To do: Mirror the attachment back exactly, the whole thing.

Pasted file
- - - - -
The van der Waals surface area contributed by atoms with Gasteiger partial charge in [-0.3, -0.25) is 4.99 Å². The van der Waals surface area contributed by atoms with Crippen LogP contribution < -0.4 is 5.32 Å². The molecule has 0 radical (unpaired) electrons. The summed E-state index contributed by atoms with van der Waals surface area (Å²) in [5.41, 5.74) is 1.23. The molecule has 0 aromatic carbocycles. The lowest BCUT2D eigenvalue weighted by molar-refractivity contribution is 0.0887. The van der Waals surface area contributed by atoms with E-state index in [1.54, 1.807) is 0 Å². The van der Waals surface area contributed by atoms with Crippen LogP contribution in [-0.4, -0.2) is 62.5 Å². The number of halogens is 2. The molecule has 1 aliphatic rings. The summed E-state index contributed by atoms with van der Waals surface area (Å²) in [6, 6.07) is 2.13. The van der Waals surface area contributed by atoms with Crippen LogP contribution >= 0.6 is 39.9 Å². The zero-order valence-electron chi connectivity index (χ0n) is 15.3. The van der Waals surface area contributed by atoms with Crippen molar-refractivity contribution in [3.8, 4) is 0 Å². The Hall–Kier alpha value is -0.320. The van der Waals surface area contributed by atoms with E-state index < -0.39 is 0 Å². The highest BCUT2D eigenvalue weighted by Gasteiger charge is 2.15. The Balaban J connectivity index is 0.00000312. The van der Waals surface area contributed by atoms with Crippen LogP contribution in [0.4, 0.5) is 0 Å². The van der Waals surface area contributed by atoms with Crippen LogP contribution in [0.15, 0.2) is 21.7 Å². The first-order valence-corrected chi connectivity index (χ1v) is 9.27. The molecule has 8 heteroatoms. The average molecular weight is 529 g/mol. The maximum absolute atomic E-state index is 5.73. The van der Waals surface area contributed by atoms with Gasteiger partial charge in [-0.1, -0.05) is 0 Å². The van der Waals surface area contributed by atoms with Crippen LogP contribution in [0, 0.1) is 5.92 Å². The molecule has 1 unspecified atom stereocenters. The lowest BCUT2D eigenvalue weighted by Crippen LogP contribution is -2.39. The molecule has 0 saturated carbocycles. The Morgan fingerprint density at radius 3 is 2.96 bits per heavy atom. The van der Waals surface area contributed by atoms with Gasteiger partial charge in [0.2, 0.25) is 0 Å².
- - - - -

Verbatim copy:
The van der Waals surface area contributed by atoms with Gasteiger partial charge in [-0.3, -0.25) is 4.99 Å². The van der Waals surface area contributed by atoms with Crippen LogP contribution < -0.4 is 5.32 Å². The molecule has 0 radical (unpaired) electrons. The summed E-state index contributed by atoms with van der Waals surface area (Å²) in [5.41, 5.74) is 1.23. The molecule has 0 aromatic carbocycles. The lowest BCUT2D eigenvalue weighted by molar-refractivity contribution is 0.0887. The van der Waals surface area contributed by atoms with E-state index in [1.54, 1.807) is 0 Å². The van der Waals surface area contributed by atoms with Crippen LogP contribution in [-0.4, -0.2) is 62.5 Å². The number of halogens is 2. The molecule has 1 aliphatic rings. The summed E-state index contributed by atoms with van der Waals surface area (Å²) in [6, 6.07) is 2.13. The van der Waals surface area contributed by atoms with Crippen LogP contribution >= 0.6 is 39.9 Å². The zero-order valence-electron chi connectivity index (χ0n) is 15.3. The van der Waals surface area contributed by atoms with Crippen molar-refractivity contribution in [3.8, 4) is 0 Å². The Hall–Kier alpha value is -0.320. The van der Waals surface area contributed by atoms with E-state index < -0.39 is 0 Å². The highest BCUT2D eigenvalue weighted by Gasteiger charge is 2.15. The Balaban J connectivity index is 0.00000312. The van der Waals surface area contributed by atoms with Crippen LogP contribution in [0.4, 0.5) is 0 Å². The van der Waals surface area contributed by atoms with Crippen LogP contribution in [0.15, 0.2) is 21.7 Å². The first-order valence-corrected chi connectivity index (χ1v) is 9.27. The molecule has 8 heteroatoms. The average molecular weight is 529 g/mol. The maximum absolute atomic E-state index is 5.73. The van der Waals surface area contributed by atoms with Gasteiger partial charge in [-0.1, -0.05) is 0 Å². The van der Waals surface area contributed by atoms with Crippen LogP contribution in [0, 0.1) is 5.92 Å². The molecule has 1 unspecified atom stereocenters. The lowest BCUT2D eigenvalue weighted by Crippen LogP contribution is -2.39. The molecule has 0 saturated carbocycles. The Morgan fingerprint density at radius 3 is 2.96 bits per heavy atom. The van der Waals surface area contributed by atoms with Gasteiger partial charge in [0.2, 0.25) is 0 Å².